Africa is free from wild poliovirus, the World Health Organization (WHO) announced on 25 August — leaving just two countries where the virus remains endemic.
The Africa Regional Certification Commission, an independent body responsible for overseeing the eradication of polio, has certified that all 47 countries in the WHO’s Africa Region have eradicated the virus after a long programme of vaccination and surveillance. There is no cure for the disease, which can cause irreversible paralysis and can be fatal if breathing muscles are affected, but vaccination can protect people for life.
The certification is a “historic” achievement, says Pascal Mkanda, coordinator of the polio-eradication programme at the WHO Regional Office for Africa in Brazzaville, Republic of Congo.
A region is certified as free of wild polio after three years have passed without the virus being detected in any of its countries. Africa’s last case of wild polio was recorded four years ago in northeast Nigeria. As recently as 2012, the country accounted for more than half of all polio cases worldwide. The challenges faced by those working to free Nigeria from wild polio included widespread misinformation about the vaccine, conflict and the difficulty of tracking nomadic populations that risked spreading the disease during their migrations, says Chima Ohuabunwo, an epidemiologist at Morehouse School of Medicine in Atlanta, Georgia. Ohuabunwo, who coordinated a project to support polio eradication in Nigeria, says that engaging with traditional and religious leaders was crucial in the effort to persuade parents to vaccinate their children.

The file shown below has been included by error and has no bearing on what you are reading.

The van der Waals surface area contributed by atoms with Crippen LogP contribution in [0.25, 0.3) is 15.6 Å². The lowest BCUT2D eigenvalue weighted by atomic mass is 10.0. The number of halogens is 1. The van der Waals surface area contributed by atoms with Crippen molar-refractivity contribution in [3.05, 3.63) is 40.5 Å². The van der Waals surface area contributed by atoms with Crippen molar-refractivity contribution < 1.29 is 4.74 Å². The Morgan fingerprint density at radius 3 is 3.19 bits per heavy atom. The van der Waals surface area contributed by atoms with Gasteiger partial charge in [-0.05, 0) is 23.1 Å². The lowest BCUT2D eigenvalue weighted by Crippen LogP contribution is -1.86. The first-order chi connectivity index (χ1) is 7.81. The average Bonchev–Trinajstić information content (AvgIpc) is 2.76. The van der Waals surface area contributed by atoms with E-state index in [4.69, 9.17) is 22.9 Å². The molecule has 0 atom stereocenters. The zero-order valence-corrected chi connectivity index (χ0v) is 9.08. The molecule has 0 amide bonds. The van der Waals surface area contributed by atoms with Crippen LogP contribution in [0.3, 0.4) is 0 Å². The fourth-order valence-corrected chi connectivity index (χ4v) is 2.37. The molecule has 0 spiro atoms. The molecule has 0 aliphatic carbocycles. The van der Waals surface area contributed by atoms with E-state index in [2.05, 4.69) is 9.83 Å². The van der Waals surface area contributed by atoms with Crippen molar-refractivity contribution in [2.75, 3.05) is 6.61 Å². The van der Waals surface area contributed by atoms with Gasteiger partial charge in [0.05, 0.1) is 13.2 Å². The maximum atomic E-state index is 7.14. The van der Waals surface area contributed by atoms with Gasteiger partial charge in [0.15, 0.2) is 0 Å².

Despite the eradication of wild poliovirus, Africa’s fight against polio isn’t over. In many countries, vaccination is done with oral drops containing a weakened form of the poliovirus, which sometimes mutates into a strain that can spread in under-immunized communities and cause paralysis. Since August 2019, more than 20 countries worldwide have reported cases of vaccine-derived polio (see ‘Polio today’). Because these outbreaks can usually be brought under control with further immunization, countries should continue to vaccinate as many people as possible, Ohuabunwo says.
Wild polio cases have decreased globally by more than 99% since 1988, but the virus is still endemic in Afghanistan and Pakistan, which report dozens of cases every year. To eradicate the disease, the two countries should focus on peace-building, reducing vaccine hesitancy, and boosting basic medical services and routine immunizations, says Zulfiqar Bhutta, a public-health researcher at Aga Khan University in Karachi, Pakistan.
Ohuabunwo hopes that the experience drawn from Africa will help to support eradication efforts in Pakistan and Afghanistan, because until wild polio is wiped out worldwide, all countries are at risk of a resurgence. “Polio anywhere is polio everywhere,” he says.